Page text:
If I have emphasized this aspect of the relations between Canada and Great Britain, I hope you will not think it is from a desire to magnify the importance of my post, or worse still of myself. I dwell upon it because this, the practical; working side of the recent constitutional developments is the side on which I can at least speak with some personal experience. Perhaps as a civil servant I am tempted to attach especial weight to the mere mechanics of government business, but I venture to think that there is something more in it than that when history sums up the outcome for our imperial structure of these ten pregnant years since the war, one of the factors that will emerge as not the least important will be the attention paid to the devising of machinery for giving a new, fuller, and more practical meaning to that hardworked word co-operation. (Hear, hear.)

After all, what is the really essential issue? Putting aside for the moment all question as to the respective status of the several parts of the Empire, whether before or after 1926, whether before or after the war, whether now or in remoter years, has not the really essential issue always been for an Empire so diverse, so widely scattered as our own has been, to devise means that policy can be so built up and ordered as to preclude or reduce to a minimum the possibility of disagreement between any of our peoples on any question of capital importance, or on any series of questions leading up to such an issue? How is that possibility, so far as is humanly practicable, to be eliminated? The answer can only be-by removing, so far as may be, causes of discontent; by improving so far as may be means of communication, for there are few proverbs so wise as that which tells us that the absent are always in the wrong.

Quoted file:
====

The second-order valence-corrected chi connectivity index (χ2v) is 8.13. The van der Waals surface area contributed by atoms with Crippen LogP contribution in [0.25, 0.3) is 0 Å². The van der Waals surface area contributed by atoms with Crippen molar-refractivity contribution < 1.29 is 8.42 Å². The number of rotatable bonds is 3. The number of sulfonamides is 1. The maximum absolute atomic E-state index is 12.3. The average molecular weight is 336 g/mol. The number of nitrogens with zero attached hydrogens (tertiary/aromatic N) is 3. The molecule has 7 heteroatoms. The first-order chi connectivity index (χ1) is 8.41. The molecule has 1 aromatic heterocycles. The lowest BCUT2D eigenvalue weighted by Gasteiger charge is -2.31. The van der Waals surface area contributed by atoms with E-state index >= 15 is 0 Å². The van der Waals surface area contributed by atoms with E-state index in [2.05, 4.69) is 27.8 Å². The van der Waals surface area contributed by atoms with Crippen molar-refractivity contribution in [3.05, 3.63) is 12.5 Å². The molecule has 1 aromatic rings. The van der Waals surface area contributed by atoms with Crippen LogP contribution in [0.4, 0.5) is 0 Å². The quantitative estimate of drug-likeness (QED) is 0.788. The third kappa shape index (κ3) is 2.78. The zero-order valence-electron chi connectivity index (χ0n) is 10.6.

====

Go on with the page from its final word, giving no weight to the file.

The last occasion of capital difference, culminated over 150 years ago in the declaration of American independence and was the beginning of the end of the first British Empire. It may well have seemed of evil omen to those who troubled themselves with such things that in that same year of 1776, when the Empire of England was threatened for the first time, and they could not know it would be the last-with disruption and decay, Mr. Gibbon should have issued the first volume of that august production, the "History of the Decline and Fall of the Roman Empire". But there were also planted in that same year the seeds of developments which between them have made us safe, as we legitimately believe, from such a catastrophe in the future,-the beginnings alike on the political side and on the side of physical, material things of a newer and closer relationship, which made for the conditions I have just postulated. One of these also was a book, Adam Smith's "Wealth of Nations", a book destined above all others for the English speaking world, to set in motion ideas which formed the prelude to the new libertarian age; the ideas which affected profoundly not only fiscal theory, but what was so intimately allied with it, colonial policy, which led up ultimately to the principle of self-government and with it, though it was scarcely to be foreseen at the time, a new path to unity between the peoples of the Empire. Nor was that all. That same year is also cited as the date when Boulton and Watt, the Birmingham engineers, produced their first steam engine on a commercial scale, a year on the very threshold of the age of steam, and all that steam has meant in cheap and efficient transport to an empire whose countries are scattered over the whole surface of the globe.